• Microphthalmia: Reduction in the size of one or both eyes as result of congenital malformation or disease. Associated with decreased visual acuity, photophobia, fluctuating visual abilities, cataracts, glaucoma, aniridia, and coloboma. Also called microphthalmos.
  • Myelinization: Formation of insulating fatty material around nerve fiber. Also called myelination.
  • Myopia: Blurred distance vision that results from images being focused in front of the retina rather than on the retina due to an elongated eyeball; nearsightedness.
  • Near vision: Vision of objects within 16 inches of the viewer.
  • Nearsightedness: See Myopia.
  • Neonatal intensive care unit (NICU): Unit in a hospital that provides intensive care for premature and ill newborn babies.
  • Neurological impairment: Disorder that involves impairment of the central nervous system, which is comprised of the brain and spinal cord.
  • Neuroophthalmologist: Medical doctor who specializes in the neurological aspects of the visual system.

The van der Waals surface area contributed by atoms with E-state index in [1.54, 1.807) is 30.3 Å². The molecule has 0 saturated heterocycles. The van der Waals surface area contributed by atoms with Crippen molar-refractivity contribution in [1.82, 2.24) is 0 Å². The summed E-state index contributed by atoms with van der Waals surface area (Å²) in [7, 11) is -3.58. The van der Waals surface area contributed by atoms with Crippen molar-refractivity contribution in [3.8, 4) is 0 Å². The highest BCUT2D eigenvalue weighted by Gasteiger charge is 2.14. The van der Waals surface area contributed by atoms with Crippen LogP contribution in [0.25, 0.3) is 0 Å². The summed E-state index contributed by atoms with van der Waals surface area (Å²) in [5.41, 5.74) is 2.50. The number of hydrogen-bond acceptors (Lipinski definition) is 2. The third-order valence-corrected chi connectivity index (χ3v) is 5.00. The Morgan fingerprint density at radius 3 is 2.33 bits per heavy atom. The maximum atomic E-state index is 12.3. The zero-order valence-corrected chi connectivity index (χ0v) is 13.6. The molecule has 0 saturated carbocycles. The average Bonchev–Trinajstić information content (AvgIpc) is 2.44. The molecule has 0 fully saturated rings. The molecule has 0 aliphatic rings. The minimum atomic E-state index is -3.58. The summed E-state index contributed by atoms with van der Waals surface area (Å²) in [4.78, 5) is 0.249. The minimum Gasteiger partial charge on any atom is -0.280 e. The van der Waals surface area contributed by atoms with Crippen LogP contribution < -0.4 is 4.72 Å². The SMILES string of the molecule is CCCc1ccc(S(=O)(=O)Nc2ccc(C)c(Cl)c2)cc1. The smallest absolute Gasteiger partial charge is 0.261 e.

• Night blindness: Diminished rod function resulting in deficient visual acuity in dim light.
  • NoIR: Brand of lenses designed to absorb potentially harmful sunrays and provide 100% ultraviolet protection.
  • Nonoptical devices: Devices and adaptations that enhance a person’s visual function without the use of optics (e.g., bookstands, sun visors, bold and felt-tip markers, and bold-line paper).
  • Null point: Position of gaze that minimizes the eye movements associated with congenital nystagmus.
  • Nystagmus: Rapid, rhythmic, involuntary movements the eyes in horizontal, vertical, cicular, or mixed movements. Associated with reduced visual acuity, eye fatigue, and inability to maintain steady fixation.
  • Occipital lobe: Posterior area of the cerebrum that receives, interprets, and recognizes visual stimuli.
  • Occluder: An instrument such as a paddle or patch used for covering an eye during testing or treatment.